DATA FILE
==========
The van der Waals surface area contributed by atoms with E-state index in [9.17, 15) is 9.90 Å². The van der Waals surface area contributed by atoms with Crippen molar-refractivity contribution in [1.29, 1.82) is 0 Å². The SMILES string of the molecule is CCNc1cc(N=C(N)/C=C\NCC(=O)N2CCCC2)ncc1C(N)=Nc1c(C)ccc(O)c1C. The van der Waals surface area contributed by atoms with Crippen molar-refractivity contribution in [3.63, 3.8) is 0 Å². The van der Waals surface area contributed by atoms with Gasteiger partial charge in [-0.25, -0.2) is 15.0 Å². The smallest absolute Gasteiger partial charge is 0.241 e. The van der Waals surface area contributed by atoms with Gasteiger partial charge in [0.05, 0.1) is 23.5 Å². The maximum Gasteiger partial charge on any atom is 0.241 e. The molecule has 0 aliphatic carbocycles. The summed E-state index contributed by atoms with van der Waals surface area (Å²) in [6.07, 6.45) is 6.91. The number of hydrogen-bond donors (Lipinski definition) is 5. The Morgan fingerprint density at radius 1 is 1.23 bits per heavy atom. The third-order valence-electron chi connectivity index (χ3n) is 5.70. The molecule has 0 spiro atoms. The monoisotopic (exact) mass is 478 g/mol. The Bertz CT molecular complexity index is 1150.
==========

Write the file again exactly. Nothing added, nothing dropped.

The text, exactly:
The van der Waals surface area contributed by atoms with E-state index in [9.17, 15) is 9.90 Å². The van der Waals surface area contributed by atoms with Crippen molar-refractivity contribution in [1.29, 1.82) is 0 Å². The SMILES string of the molecule is CCNc1cc(N=C(N)/C=C\NCC(=O)N2CCCC2)ncc1C(N)=Nc1c(C)ccc(O)c1C. The van der Waals surface area contributed by atoms with Crippen molar-refractivity contribution in [3.63, 3.8) is 0 Å². The van der Waals surface area contributed by atoms with Gasteiger partial charge in [-0.25, -0.2) is 15.0 Å². The smallest absolute Gasteiger partial charge is 0.241 e. The van der Waals surface area contributed by atoms with Gasteiger partial charge in [0.05, 0.1) is 23.5 Å². The maximum Gasteiger partial charge on any atom is 0.241 e. The molecule has 0 aliphatic carbocycles. The summed E-state index contributed by atoms with van der Waals surface area (Å²) in [6.07, 6.45) is 6.91. The number of hydrogen-bond donors (Lipinski definition) is 5. The Morgan fingerprint density at radius 1 is 1.23 bits per heavy atom. The third-order valence-electron chi connectivity index (χ3n) is 5.70. The molecule has 0 spiro atoms. The monoisotopic (exact) mass is 478 g/mol. The Bertz CT molecular complexity index is 1150.